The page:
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unrelated, if you are pregnant or taking some female hormones, you would also be more likely to develop blood clots so, for example, the combined pill, the numbers seem to be higher than what's happening with the vaccine so, if a million women were taking it for a year, may be 500 of them would go on to develop kind of plot. most clots are pretty easily treatable. the types linked to the vaccine do appear to be more serious though. when you have a vaccine, you might feel a bit ropey for a few days, and that's normal, but there are some symptoms to look out for four more days after the jab. they include a headache, blurred vision, chest pain, shortness of breath, stomach aches, swollen legs, unusual bruises or little spots. there are treatments for this, the earlier the better. overall, the message is clear, if you are offered the vaccine, don't hesitate to come forward. our health correspondent, catherine burns, reporting there. let's take a look at the latest government coronavirus figures. there were just over 3,000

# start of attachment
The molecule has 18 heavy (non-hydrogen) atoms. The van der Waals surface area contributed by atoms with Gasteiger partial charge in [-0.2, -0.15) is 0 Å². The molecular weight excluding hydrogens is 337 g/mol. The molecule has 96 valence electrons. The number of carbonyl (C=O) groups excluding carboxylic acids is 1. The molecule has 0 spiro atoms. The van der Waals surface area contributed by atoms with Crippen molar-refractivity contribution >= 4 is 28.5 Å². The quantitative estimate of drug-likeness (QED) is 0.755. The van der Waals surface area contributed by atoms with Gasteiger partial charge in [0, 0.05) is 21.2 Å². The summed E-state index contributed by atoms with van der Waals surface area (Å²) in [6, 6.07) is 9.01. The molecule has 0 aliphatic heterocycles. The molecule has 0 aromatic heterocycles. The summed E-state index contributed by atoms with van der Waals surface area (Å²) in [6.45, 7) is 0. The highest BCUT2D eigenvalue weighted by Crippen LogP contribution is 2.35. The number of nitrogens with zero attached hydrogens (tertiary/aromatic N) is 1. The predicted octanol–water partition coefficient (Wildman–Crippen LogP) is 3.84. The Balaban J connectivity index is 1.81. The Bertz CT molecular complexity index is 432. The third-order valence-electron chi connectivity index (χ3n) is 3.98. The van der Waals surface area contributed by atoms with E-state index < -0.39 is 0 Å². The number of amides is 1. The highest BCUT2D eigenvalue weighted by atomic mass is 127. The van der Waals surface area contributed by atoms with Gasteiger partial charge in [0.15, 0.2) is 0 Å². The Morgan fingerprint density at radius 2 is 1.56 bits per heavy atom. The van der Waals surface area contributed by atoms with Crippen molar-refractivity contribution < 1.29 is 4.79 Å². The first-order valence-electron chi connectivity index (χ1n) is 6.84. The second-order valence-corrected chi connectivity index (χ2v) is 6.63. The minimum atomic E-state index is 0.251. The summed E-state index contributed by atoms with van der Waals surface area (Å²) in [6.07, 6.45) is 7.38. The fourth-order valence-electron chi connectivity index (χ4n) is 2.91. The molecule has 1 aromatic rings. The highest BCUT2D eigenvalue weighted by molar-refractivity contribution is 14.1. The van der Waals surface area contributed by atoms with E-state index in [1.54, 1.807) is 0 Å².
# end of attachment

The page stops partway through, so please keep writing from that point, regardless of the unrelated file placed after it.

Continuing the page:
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new coronavirus infections recorded in the latest 24—hour period which means that on average the number of new cases reported per day in the last week is 2,865. across the uk the latest figures show 3,124 people were in hospital with coronavirus. 53 deaths were reported, that's people who died within 28 days of a positive covid—19 test. on average in the past week, 31 deaths were announced every day. the total number of deaths so far across the uk is nearly 127,000. the uk is continuing its programme of mass vaccinations and, in the last 24—hour period, nearly 100,000 people had their first dose, taking the overall number of people who've had theirfirst jab to 31.8 million. the number of people who've had their second dose of the vaccine in the latest 24—hour period is a little over 400,000. that takes the overall number of people who've had their second jab to more than six million people.